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Broadway Advocacy Coalition

The Broadway Advocacy Coalition is firmly committed to creating a public platform that connects leaders in the arts, higher education and government into conversations that promote critical change in our country. 
We aim to Engage, Enlighten and Empower ourselves and our National Neighbors. 
Enlighten. Education. 
Our standard American education teaches us that voting is the best way to be heard. As early as 6th grade, we line up to vote for student body president to identify someone to represent our ideas and our best interest. What kind of political participants would we have grown to be, if in 6th grade,  we were informed of our roles as participants through our art, our movement or spoken word? 
Engage. Artist. 
Some may argue that our political structures do not allow everyone to be heard. But we’ve learned through artist like, Harry Belafonte, Nina SImone, Bob Dylan, Beyonce, Michael Jackson, Bob Marley etc., that art has a unique ability to connect to the people and shift the trajectory of a continual injustice. Art is a crucial pillar in the movement for social change. It gives hope to marginalized group of people to imagine a different possibility. Marvin Gayes What’s Going On was a direct response to police criminality, the Vietnam War and greed in America’s late 1960s. What makes BAC unique. High level of talent with resources to impact change and a commitment to long-term collaboration with community artists, policy makers, law students, opinion leaders, focused on both specific issues and broader culture change.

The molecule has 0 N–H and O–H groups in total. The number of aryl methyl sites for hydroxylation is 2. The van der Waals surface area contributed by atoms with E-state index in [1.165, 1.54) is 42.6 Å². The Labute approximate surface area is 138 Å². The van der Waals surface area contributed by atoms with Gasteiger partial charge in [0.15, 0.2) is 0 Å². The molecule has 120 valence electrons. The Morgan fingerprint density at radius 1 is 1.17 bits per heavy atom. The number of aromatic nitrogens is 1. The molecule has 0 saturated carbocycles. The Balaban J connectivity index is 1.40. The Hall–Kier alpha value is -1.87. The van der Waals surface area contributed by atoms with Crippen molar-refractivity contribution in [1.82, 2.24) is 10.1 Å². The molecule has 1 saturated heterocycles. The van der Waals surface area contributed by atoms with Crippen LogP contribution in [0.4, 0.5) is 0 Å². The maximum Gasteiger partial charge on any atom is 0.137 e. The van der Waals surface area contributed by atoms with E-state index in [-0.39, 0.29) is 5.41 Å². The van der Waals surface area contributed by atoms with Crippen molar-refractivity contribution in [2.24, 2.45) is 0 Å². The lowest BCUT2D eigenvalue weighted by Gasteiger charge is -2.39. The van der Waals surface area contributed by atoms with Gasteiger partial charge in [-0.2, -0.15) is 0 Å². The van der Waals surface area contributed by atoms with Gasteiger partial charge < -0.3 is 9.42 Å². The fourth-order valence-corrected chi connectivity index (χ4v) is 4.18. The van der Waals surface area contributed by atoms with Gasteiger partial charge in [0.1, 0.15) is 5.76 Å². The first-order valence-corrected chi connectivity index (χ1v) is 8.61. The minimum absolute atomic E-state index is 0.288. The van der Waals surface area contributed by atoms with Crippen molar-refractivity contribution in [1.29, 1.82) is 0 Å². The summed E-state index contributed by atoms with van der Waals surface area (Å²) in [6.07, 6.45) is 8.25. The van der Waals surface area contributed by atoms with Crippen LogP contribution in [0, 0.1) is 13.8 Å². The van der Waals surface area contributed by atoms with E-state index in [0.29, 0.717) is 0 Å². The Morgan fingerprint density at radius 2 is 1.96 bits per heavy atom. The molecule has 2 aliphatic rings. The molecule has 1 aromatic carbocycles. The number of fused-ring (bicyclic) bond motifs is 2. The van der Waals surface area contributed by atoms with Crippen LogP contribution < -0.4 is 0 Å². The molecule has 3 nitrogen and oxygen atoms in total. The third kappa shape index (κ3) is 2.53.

Empower. We can do this. 
To great success, The African-American Civil RIghts movement intended to end racial segregation in this Country. 1960. U.S. police have killed at least 194 black people in 2016, according to a project by The Guardian that tracks police killings in America. In response to these senseless deaths, The Black Lives Matter Movement and several other organizations around this country have rooted themselves as advocates for  aggressively  promoting  the value of Black Lives. It’s our duty to reinstate these values and civil actions into our neighborhoods, our work environments, our schools, and the minds of people in positions of power. What does it look like when we ALL become ACTIVE participants in a movement towards radical change in our system? How many informed participants does it take to apply the right amount of political pressure to see a diffenence in our relationships between the police, our prison and education system and our levels of empathy? 

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